BigBattery opened our new Headquarters in California! |  Located @  21314 Lassen St Chatsworth CA 91311   |  Come visit us anytime!

BigBattery opened our new Headquarters in California! |  Located @  21314 Lassen St Chatsworth CA 91311

5 Tips To Extend the Lifespan of RV Batteries

Camper Van Electric Plug to RV

Recreational vehicles don’t run on gas alone. Batteries play a big part in helping them keep rolling and providing power during long trips. Batteries aren’t inexpensive, but when you invest in a 12-volt lithium RV battery, you want it to last as long as possible. Fortunately, with a little basic upkeep and careful use, you can ensure your RV’s batteries provide plenty of power for years to come. Here are five tips to extend the lifespan of RV batteries.

Keep Cool

One of the biggest destroyers of batteries is heat. Whether it results from hot weather, overcharging, or overuse, a hot battery is a short-lived battery. After you charge your battery, remove it and give it a chance to cool down before reinstalling it. Most rechargers shut off when the cycle is done, but it’s still smart to shut it all down, disconnect it, and let the battery sit before reinstalling it. Likewise, keep batteries in a shelter or shade and out of the hot sun.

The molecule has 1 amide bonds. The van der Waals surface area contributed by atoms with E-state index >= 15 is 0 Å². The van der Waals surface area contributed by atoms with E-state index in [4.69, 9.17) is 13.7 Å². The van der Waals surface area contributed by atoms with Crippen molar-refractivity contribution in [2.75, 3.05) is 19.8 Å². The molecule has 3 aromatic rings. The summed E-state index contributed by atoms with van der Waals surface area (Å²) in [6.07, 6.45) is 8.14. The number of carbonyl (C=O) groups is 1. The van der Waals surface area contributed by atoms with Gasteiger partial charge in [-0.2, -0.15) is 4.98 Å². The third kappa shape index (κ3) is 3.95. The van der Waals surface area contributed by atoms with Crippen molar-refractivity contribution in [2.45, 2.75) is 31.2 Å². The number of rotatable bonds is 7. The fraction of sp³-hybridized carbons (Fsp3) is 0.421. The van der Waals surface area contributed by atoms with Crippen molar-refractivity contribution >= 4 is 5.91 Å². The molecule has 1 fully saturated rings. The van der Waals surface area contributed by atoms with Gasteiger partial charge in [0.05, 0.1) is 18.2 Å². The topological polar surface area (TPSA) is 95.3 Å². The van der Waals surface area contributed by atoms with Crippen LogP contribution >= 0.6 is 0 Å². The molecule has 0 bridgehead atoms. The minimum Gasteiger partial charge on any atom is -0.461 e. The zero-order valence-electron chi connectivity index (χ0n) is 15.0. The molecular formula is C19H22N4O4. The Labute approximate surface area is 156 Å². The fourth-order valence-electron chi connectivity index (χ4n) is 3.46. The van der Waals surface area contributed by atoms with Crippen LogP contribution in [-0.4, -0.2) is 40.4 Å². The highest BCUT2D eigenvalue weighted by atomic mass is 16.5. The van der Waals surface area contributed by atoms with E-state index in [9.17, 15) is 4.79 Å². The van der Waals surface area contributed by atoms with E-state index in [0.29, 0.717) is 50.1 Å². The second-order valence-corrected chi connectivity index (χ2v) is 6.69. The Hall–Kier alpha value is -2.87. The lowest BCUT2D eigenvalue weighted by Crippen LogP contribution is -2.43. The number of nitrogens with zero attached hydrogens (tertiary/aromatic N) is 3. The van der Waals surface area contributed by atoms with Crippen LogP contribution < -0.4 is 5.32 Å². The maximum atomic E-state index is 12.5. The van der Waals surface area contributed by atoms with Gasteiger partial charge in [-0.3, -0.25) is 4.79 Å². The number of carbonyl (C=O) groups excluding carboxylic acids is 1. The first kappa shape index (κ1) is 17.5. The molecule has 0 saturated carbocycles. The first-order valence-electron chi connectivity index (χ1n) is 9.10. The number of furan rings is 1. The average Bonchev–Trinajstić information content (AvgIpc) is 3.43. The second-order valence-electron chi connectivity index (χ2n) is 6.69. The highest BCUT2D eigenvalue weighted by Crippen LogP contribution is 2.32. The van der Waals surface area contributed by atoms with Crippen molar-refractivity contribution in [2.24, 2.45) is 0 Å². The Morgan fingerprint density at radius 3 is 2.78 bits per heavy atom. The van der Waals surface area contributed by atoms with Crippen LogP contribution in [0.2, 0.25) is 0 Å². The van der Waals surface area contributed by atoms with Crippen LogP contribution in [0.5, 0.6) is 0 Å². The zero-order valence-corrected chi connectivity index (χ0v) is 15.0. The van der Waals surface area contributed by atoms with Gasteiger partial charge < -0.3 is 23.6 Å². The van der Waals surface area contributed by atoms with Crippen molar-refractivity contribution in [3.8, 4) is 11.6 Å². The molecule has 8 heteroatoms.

But Not Too Cool!

Cold weather can also affect lithium-ion batteries. When the temperature drops and the RV isn’t in use, disconnect the batteries and bring them indoors to keep them warm. If it’s a cold but bright day, leaving the batteries to sit in the sun can also warm them up. If you bring them inside, keep them in a safe space, away from activity and heat sources such as furnaces, radiators, and vents. Storing them in the basement is the best option.

Keep Them Steady

When you’re on the road, there’s not much you can do about vibrations. But your batteries are mostly safe from shocks and the like when they’re installed. Regardless, go easy over those bumps and potholes. When the batteries are not in the vehicle, move them carefully. Drops are dangerous to the contents and can cause cracks and leaks, rendering your battery useless. When transporting the batteries, make sure they’re secure and will not tip.

Keep It Dry

Batteries are sealed tightly for several reasons, but a big one is that water and electricity don’t get along. If the battery is submerged in water or moisture is allowed to infiltrate the casing, the contents can be rapidly oxidized, causing corrosion, ruining leads if there any, and bringing performance levels down to zero. Keep your battery away from water sources. Going underwater, exposing the battery to rain, and even coming into contact with spilled beverages can destroy a perfectly good battery.

Watch the Charge

Here’s the last of our five tips to extend the lifespan of RV batteries: keep track of the charge. Overcharging is bad, but so is letting a battery drain fully before recharging it again. It may seem counterintuitive, but too little or too much power can reduce the battery’s ability to recharge in the future. Look for a happy medium and note performance after each charge. Remember that a battery can only take so many charges in its lifetime. Check your batteries’ spec sheet or manual to see how many charges it can handle in its lifetime.

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